Could genetically-Modified plants Produce Alcohol Directly?

John Kerry is in the Midwest, again pandering to the farm vote…he called for the Federal Government to subsidize ethanol production (again) as a way to reduce our dependence on oil.
Now, we all know that producing alcohol from corn is a very inefficient process…you have to grow the corn, mash it up, ferment it, and distill off the alcohol. Would it be possible to produce plants that could make alcohol directly? In a green plant, photosynthesis allows the plant to turn water, minerals and sunshine into starches and sugars. Could a yeats gene be inserted into a plant, such that the palnt would then conevrt these starches directly into ethyl alcohol?
PS The only country that seems to have any sucess with alcohol as a fuel is Brazil…they produce a huge surplus of sugar, which they ferment and distill. About half the cars in Brazil run on alcohol. Imagine if we could do the same thing!
But somebody should eductae Kerry on how stupid his gasohol ideas are…doing this would COST us extra energy. :eek:

Inasmuch as you have couched an interesting little question in a steaming mound of pitworthy political opinion, I think I will wait until this thread is moved to GD before I give my factual answer.

Somebody should educate Ralph124c on how lame and out of place his political flaming is in GQ.

Yes…and it might free us from our dependency on Arab oil, the profits of which go to fund terrorism. The real “war on terror” starts with energy independence, not the child’s play of “elevated threat” alerts and a needless war in Iraq.

Those sites don’t answer your question, but they show that using GM to make ethanol production more efficient and affordable is in the works. I have no idea about direct ethanol production, but i assume its possible.

Excuse me, but I don’t see how I am "flaming"anybody. If a politician makes speeches , calling for the taxpayers to fund projects that make NO economic sense. that he/she is advocating stupidity. The fact is, at the current time, growing corn and turning it into alcohol (via fermentation and distillation) makes NO sense…the enegy input exceeds the output.How is this supposed to help the energy situation?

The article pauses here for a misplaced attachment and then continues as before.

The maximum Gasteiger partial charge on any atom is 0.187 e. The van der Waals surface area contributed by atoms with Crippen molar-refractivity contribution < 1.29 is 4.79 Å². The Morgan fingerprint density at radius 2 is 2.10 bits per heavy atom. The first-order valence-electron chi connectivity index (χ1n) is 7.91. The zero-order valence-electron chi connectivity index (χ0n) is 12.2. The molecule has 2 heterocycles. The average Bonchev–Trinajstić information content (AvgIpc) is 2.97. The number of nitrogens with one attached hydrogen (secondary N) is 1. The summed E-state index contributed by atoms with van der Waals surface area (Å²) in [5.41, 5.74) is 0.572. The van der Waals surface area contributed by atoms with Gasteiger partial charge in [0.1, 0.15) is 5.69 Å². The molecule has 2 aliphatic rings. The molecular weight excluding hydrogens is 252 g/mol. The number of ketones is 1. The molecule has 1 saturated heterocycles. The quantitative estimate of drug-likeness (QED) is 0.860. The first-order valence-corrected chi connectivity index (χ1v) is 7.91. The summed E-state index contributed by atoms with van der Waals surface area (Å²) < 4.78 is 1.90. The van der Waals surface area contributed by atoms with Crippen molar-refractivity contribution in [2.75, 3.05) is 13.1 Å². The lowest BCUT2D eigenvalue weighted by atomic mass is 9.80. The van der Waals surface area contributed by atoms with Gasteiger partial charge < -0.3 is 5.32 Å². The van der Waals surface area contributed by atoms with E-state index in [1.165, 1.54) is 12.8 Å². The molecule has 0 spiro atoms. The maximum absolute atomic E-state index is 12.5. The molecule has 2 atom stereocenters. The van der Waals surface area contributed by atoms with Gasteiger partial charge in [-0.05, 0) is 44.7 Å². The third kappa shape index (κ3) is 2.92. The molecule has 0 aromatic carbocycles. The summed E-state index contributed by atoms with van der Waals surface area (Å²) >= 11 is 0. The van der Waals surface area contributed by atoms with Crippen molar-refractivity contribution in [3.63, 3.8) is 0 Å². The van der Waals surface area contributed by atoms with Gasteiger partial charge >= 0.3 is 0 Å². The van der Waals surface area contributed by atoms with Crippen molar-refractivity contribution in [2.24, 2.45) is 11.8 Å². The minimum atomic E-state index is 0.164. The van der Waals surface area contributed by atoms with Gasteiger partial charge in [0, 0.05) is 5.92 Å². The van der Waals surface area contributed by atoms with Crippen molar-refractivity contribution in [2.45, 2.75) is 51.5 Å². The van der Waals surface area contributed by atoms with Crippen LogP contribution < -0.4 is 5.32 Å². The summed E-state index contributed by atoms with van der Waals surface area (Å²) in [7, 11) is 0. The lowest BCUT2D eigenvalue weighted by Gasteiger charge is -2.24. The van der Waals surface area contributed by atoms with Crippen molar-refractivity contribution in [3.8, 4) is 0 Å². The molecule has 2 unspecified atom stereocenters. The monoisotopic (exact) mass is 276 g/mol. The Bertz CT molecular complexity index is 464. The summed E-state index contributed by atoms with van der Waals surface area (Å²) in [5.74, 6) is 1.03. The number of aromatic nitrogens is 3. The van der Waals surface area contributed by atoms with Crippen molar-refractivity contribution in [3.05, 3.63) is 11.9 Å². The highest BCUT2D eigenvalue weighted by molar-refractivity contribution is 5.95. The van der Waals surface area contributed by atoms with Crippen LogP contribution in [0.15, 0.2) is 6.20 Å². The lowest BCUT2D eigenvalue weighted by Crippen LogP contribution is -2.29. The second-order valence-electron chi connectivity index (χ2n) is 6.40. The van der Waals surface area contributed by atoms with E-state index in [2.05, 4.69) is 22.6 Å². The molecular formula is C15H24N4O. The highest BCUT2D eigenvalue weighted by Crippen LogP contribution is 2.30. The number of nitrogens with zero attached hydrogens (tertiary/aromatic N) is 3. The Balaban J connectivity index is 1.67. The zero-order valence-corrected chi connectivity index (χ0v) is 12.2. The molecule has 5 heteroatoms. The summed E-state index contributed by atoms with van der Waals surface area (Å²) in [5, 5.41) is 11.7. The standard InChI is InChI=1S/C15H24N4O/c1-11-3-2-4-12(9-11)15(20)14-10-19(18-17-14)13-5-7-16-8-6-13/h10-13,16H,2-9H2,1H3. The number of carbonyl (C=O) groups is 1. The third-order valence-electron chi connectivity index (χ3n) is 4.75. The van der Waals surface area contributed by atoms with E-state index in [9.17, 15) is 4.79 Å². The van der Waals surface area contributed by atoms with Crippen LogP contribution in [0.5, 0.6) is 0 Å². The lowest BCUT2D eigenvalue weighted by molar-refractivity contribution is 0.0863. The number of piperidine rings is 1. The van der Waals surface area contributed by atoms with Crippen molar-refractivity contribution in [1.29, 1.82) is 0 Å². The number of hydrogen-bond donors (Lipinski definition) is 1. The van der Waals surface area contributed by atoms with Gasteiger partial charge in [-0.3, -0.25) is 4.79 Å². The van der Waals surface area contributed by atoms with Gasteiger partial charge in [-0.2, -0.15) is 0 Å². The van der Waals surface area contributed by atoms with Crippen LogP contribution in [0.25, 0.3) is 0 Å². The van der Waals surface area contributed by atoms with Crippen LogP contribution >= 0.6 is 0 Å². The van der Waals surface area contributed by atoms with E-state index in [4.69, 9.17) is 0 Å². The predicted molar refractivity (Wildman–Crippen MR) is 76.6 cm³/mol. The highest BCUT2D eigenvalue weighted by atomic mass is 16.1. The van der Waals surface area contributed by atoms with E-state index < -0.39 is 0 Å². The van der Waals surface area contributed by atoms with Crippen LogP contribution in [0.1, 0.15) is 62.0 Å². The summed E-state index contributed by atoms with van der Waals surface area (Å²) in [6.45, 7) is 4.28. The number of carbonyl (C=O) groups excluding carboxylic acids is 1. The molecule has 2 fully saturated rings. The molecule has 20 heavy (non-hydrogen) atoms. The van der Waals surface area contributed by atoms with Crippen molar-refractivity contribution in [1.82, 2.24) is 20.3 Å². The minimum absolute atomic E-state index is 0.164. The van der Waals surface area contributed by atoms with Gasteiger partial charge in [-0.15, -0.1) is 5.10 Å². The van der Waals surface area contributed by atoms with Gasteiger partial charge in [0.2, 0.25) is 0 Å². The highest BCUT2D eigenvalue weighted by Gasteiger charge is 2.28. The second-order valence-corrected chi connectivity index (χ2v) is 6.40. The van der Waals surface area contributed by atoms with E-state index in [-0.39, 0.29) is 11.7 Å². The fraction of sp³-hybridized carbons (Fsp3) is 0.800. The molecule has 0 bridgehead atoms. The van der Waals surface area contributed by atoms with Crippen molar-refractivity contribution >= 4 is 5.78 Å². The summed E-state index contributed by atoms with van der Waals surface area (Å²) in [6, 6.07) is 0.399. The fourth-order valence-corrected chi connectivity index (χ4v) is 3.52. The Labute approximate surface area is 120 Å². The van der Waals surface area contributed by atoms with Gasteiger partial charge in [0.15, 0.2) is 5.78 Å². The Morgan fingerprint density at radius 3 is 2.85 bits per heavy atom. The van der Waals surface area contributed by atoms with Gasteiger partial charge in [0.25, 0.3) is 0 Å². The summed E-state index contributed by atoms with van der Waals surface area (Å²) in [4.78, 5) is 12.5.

I know that Kerry has to make speeches…one would hope, however, that his speeches should show a true comprehension of issues. This country is in trouble because of high energy consumption and oil imports. telling midwestern farmers that growing more corn will solve the problem is not only untrue, it is a violation od common sense.

ralph - it’s mainly a stylistic issue. Here at the SDMB, you’ll find lots of purists, for one reason another (maybe because of the emphasis on facts, per se), and folks are used to the General Questions forum being used to pose, basically, questions. The attending material, while sometimes slightly canted, occasionally leaks into the land of the polemics, as yours did, and the BBQ pit is expressly designed for that stuff. However, your essential question, as Fear suggests, does have sufficient merit in itself to generate some enlightened conversation. Stay tuned. You (we) may learn something. xo C.

Thats not true with GM crops though.

This article concludes that each unit of energy (BTU or Kcal) invested in corn to ethanol production can produce 1.24 units of energy as output. But one of the studies cited estimate a return of 0.42 (that is, getting back only 42% of the energy invested…A recent Madison newspaper article featured a local farmer who grows several hundred bushels of corn per acre using relatively low energy input as the result of his use of Monsanto’s genetically modified corn. Until this past decade, ethanol from corn consumed more energy than it contained. But recently because of higher yields, ethanol from corn can become an energy source.

Notice that by far the largest energy cost for fertilizer is for nitrogen. A genetically modified corn that self fertilized (as legumes do) could reduce this energy input considerably

As for the original question, I don’t think it would be possible to produce ethanol directly. It tends to kill things, including the yeasts that produce it. If a plant could somehow withstand large concentrations of alcohol (this is might be impossible), I don’t see why it wouldn’t be possible to produce it directly. Many organisms can produce alcohol as a byproduct of anaerobic respiration, but I don’t know if any plants have this ability.


I’ve posted this because turpentine seems to be the closest product to alcohol that plants now produce.

Allow me to fight your ignorance…

This is not a question of fact, it is an expression of personal and partisan opinion.

This is not a question of fact, it is an expression of personal and partisan opinion.

This is not a question of fact, it is an expression of personal and partisan opinion.

This is not a question of fact, it is an expression of personal opinion.

You are quite aware that expressions of personal opinion, especially those of a partisan political nature belong in IMHO or GD. That you posted them anyway, proves that you are intentionally and willfully flaming these boards. That is a fact.

**ralph124c **

The title is suitable for a General Question. Your OP however is just a political rant. Politics and rants do not belong it this forum.

This is closed.

DrMatrix - GQ Moderator